“Cole, I feel upset about the choices you have made lately. You have thrown things,  and disturbed kids trying to work.”

Cole’s face blanched at first but then he lifted his gaze to meet mine and mumbled a sincere apology.

Recognizing how difficult that was for him, I congratulated him on his bravery  before passing the talking stick to the child on my left.  She could either share an “I feel” messages or pass. She chose to pass but I was surprised to find that many children were very open to sharing.

Over the next twenty minutes, students found their voice. Some faced those who had bullied them and said how much it hurt. Bullies apologized and thanked the speaker for sharing. Two girls, who had been arguing and talking behind each other’s backs, shared about how much they missed each other. A few acknowledged friends and thanked them for being there. Even a couple of my shyest students spoke up to say how they felt about name calling.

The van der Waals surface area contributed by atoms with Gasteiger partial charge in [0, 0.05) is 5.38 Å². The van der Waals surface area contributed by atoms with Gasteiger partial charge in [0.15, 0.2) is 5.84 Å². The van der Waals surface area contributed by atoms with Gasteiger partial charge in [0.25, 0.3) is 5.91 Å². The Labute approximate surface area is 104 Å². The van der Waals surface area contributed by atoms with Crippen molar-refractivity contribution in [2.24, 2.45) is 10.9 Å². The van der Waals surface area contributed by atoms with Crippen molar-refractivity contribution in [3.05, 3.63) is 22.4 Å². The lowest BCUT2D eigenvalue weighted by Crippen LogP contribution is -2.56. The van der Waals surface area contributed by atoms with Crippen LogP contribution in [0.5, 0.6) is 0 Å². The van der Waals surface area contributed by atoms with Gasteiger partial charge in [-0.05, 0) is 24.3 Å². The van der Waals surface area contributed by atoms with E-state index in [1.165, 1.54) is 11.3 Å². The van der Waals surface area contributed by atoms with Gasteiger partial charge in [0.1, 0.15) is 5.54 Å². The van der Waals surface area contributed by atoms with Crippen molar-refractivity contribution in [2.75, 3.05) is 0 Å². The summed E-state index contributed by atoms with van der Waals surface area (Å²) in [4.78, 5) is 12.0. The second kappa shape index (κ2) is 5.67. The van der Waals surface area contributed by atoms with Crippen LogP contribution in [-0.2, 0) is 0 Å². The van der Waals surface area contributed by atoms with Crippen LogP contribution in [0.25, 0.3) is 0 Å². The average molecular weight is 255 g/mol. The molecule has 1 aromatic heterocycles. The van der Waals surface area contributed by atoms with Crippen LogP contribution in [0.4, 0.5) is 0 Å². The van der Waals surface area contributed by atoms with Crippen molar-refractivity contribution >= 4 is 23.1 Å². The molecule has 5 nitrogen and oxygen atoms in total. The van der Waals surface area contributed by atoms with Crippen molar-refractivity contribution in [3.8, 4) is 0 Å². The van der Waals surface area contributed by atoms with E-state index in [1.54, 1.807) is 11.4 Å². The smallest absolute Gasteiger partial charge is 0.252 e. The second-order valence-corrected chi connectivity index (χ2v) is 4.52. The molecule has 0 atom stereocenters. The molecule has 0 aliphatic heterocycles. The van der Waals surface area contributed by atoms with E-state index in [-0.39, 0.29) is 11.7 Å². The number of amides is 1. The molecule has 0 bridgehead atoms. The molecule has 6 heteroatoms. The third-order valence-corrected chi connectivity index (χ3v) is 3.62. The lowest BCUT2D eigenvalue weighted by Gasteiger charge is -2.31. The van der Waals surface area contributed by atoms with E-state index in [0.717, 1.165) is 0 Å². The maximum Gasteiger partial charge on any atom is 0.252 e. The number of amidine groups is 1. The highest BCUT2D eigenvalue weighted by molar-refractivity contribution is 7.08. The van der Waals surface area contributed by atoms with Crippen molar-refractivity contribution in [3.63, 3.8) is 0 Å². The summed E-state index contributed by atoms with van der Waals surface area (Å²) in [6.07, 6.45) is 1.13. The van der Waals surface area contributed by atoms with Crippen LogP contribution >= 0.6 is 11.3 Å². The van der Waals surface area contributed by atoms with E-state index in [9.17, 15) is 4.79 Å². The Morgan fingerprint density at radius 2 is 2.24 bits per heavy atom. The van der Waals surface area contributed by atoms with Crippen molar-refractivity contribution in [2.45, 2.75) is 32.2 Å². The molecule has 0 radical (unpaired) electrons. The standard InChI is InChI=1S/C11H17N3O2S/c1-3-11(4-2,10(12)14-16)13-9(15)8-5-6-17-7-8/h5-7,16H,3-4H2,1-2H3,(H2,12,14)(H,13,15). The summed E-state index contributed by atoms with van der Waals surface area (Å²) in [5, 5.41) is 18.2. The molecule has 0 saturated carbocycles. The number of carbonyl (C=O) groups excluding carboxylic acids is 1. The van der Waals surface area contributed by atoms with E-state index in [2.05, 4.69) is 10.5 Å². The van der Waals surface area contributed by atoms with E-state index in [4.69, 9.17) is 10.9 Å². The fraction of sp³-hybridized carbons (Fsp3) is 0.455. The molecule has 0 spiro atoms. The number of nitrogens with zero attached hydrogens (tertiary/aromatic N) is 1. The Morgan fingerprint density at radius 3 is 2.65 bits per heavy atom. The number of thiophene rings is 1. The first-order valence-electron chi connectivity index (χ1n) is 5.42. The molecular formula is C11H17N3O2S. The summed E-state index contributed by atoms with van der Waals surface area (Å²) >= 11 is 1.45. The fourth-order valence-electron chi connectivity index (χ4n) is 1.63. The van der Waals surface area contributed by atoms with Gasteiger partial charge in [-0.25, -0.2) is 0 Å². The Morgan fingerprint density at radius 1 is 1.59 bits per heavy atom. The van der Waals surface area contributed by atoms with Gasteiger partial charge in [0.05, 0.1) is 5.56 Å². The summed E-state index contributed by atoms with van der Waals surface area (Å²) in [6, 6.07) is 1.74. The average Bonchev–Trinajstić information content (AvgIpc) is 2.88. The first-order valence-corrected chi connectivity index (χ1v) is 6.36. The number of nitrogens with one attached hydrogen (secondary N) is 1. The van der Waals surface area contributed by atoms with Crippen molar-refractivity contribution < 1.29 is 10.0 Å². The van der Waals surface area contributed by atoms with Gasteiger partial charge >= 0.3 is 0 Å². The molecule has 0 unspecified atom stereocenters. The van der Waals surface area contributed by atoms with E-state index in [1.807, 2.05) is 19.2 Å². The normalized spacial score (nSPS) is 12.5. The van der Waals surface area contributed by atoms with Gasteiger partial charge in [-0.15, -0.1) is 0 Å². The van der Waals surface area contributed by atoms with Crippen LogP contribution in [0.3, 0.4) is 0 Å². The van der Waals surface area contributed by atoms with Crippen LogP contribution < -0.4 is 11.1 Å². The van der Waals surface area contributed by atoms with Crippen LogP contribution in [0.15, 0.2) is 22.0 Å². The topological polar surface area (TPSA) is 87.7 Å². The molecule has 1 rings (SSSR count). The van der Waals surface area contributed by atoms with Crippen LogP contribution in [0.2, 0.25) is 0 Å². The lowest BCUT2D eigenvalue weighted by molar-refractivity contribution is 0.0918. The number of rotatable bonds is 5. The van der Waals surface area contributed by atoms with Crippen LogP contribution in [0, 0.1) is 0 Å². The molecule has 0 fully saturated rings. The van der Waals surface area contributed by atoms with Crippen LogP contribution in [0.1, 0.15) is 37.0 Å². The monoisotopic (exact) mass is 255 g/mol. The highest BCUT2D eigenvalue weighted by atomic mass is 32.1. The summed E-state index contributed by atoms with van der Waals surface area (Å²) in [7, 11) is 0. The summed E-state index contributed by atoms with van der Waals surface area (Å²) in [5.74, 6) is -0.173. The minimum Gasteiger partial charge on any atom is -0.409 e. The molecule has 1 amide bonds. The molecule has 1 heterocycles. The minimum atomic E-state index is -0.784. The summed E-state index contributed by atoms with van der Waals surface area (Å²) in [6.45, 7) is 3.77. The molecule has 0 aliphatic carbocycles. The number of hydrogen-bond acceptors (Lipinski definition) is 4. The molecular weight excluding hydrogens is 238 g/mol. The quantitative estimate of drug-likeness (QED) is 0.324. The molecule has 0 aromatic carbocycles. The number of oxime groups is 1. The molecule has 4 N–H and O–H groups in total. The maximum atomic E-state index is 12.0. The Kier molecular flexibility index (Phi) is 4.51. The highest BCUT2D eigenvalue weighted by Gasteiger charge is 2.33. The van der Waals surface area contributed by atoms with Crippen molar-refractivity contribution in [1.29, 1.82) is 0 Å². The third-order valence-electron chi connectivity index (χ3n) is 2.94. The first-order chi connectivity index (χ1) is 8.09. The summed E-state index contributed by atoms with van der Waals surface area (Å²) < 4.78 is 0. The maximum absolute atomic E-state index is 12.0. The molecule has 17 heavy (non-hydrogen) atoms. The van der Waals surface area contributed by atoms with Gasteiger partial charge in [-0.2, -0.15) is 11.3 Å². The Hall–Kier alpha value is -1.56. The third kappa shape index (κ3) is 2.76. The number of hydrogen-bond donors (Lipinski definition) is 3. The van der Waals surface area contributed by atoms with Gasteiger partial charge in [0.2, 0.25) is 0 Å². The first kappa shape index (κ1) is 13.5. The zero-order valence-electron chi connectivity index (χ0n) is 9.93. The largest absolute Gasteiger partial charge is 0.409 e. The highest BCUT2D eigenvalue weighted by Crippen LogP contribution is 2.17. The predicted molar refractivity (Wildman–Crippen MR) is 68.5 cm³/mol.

On the second pass around the circle I focused on problem solving having each child say; “I know we’ve had problems in the past but I’d like to__________.”  As they filled in the blanks, I was amazed that every single child said they’d like to be friends

At the end of the meeting, I thanked them all with the reminder that this was a special time for our class, not something to gossip about. They could share it with their parents but aside from that, what was said in a class meeting was private.

At the next gathering I was thrilled to discover how much better they’d been getting along. Those who had been gossiping were now sitting next to each other with their arms draped over each other’s shoulders. There wasn’t a single report of bullying.

Oh sure, there are still days when my students push it. But when things start to feel out of control, I gather everyone in a circle to remind them that they have a choice. They can continue letting the bullying and disruption continue, or they can use their words to effect change.

I have found that when children are given the right communication tools, they can rise to the occasion. I think one of my students put it best in a pen pal letter she wrote; “We used to have bullies in our class but now kids are being nice. We know we have the power to make peace.”